Ever wonder who invented something as simple as play-doh? Of course you have since the inventors are barely remembered to this day. Much like a large number of other inventions, &ldquoplay-doh&rdquo was created by accident. It was originally developed to be used as wallpaper cleaner before its potential as modeling clay for kids was noticed. When it first began being sold (in 1956), it came in a single color that was close to white (but not quite). The very next year, &ldquoplay-doh&rdquo was released in different colors and kids everywhere rejoiced (though not all at once).

If you are in doubt of this simple invention&rsquos implications in our society then you surely are omitting the fact that just about every child in the world knows what the fuzzy pumper barber shop version of this toy looks like.

Although something as simple as a zipper may hardly seem like an invention to most people nowadays as we are all quite accustomed to them, they were not around since the dawn of time. The zipper in its modern form was actually invented by Gideon Sundback in 1917 and was originally named the &ldquocontinuous clothing closure&rdquo (which just rolls right off the tongue).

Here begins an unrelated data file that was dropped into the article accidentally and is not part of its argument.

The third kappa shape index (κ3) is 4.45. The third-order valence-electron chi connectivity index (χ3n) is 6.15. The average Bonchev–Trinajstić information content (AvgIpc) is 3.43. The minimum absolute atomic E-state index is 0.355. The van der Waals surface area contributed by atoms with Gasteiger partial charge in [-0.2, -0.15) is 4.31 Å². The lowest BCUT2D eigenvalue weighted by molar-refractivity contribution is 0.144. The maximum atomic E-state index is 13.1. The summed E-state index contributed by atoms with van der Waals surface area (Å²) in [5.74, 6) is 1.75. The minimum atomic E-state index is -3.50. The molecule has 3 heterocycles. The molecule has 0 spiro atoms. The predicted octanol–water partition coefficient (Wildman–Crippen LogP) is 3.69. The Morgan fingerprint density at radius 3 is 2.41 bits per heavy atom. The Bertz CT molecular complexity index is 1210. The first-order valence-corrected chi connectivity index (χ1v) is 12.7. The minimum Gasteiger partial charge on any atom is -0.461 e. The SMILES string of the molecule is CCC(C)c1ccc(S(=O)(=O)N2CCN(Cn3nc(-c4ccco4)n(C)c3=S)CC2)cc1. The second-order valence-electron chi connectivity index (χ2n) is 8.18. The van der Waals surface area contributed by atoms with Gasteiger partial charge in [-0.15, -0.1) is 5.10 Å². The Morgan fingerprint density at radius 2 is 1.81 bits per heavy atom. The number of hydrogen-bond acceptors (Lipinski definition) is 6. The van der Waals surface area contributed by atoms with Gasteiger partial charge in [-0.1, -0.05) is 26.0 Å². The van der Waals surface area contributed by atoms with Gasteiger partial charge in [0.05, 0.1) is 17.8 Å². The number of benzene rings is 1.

Initially, it was not adopted into the clothing industry as people felt it looked far too uncouth to be effectively used as a part of any garment. Instead, it slowly made its way into the world by being used in the creation of boots and tobacco pouches. Later on, it received its catchy name from the marketing group at B.F. Goodrich and it has been used in most forms of clothing ever since. No thanks were ever really given to the creator of the modern design though so its importance must have been overlooked.